’Tis the season when all the geeks and nerds are standing in line at the local electronics stores or going online at Amazon, NewEgg and TigerDirect, buying each other (or themselves) the latest and greatest electronic gadgets. It’s funny – many of the people I know in other fields prefer to get away from their work when they’re at home, but the IT folks can never get enough of computers in all their permutations.
That doesn’t mean any of us want to be stuck in the server room while our families and friends are sitting around the fire, sipping eggnog. But thanks to today’s devices and software, we rarely have to. Even if there are problems with the network, that no longer necessarily means we have to rush back to work. We can often just connect to the corporate LAN from wherever we are and troubleshoot and fix it on the fly.
We don’t even have to leave the festivities and steal away to the computers in our home offices to do it now, either. We can do it from a laptop or tablet or even a smart phone. There are several different ways to do that, of course, but the technologies just keep getting better and better. I love being able to RDP into my servers (and desktops) from anywhere, using almost any device.
Microsoft gave us an early gift in October when they released Remote Desktop apps for iOS and Android, and of course there was already one for my Surface Pro and other Windows 8/8.1 devices. And of course there are third party RDP clients and other remote control technologies such as VNC that we can use to do the same thing.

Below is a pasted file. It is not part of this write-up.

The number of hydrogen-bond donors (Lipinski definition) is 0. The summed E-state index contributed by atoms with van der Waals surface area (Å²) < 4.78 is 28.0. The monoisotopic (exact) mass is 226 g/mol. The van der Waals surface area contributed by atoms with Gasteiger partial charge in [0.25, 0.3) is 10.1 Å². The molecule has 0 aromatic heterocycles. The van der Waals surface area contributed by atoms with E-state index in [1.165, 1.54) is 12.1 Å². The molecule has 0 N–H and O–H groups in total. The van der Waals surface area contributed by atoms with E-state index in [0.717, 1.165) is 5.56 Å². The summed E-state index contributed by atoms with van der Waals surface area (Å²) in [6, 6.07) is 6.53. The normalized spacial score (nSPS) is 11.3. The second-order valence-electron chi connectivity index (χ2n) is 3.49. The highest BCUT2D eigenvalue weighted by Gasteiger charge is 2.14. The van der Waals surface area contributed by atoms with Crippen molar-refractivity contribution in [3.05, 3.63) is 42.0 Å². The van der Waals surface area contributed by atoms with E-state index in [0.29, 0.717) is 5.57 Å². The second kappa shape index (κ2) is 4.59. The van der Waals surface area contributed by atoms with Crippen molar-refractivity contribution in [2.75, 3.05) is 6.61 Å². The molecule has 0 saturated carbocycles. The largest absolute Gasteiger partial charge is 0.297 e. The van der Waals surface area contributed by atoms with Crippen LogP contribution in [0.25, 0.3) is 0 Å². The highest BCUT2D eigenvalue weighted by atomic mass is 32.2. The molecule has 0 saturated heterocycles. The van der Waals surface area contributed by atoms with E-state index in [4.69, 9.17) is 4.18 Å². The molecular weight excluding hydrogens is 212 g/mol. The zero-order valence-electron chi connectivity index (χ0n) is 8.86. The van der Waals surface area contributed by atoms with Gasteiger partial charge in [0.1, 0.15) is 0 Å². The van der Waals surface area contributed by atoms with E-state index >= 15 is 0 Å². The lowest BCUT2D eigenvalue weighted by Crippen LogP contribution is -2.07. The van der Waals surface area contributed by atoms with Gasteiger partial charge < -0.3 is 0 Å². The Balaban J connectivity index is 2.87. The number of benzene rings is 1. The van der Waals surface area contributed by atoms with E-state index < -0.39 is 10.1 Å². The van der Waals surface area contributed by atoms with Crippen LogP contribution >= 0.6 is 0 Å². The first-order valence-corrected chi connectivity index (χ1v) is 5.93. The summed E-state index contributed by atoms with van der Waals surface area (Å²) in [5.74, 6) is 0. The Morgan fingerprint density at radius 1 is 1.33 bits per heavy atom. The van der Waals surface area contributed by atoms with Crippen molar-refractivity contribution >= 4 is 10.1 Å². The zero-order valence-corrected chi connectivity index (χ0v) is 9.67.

Even if there aren’t any network problems going on at work, there’s a good chance that during the holiday parties we’ll be the ones who (surreptitiously or openly, depending on the tolerance levels of our “better halves”) are casting glances at our phones or phablets at the same time we’re socializing and indulging in all the calorie-laden treats that seem to proliferate from late November through the first of January. It’s not that we’re lacking in holiday spirit; we just can’t help ourselves. We’re technology addicts.
If we’re really hooked, we’ll be using those phones to take photos of all the celebrations and uploading them to social networks. Of course, geekiness has gone mainstream these days; even grandma is doing that. So those of us who make our livings working with computers feel the need to go a little further – such as streaming video live, and not using some web service but through our own servers.
On the other hand, some of us don’t want to show off our tech skills too much, because we’ve learned from experience what that will get us. Along with the awe and admiration, it gets us twenty relatives asking us to please take a look at their malfunctioning devices or show them how to perform some complex, convoluted task with their phones or computers that nobody else in the world ever had the desire to do before. Then we find ourselves stuck in a back room with an ailing Pentium II that’s running Windows 98 while everybody else is having an after-dinner drink and opening presents.
Of course, if we’re really geeks, that’s exactly what we prefer to be doing anyway. On the other hand, we don’t want to miss out on the gifts because we can’t wait to see how our spouses’ eyes light up when they see that cool new router or the 28 port USB 3.0 hub we bought them. And we’re also keeping our fingers crossed, hoping somebody was thoughtful enough to give us the coffee cup power inverter for the car.
Here’s hoping all the geeks who are reading this have a wonderful high-tech holiday and may this season be filled with love, peace and a large assortment of exciting new electronic gadgets (and all the batteries, power cords and accessories needed to properly enjoy them).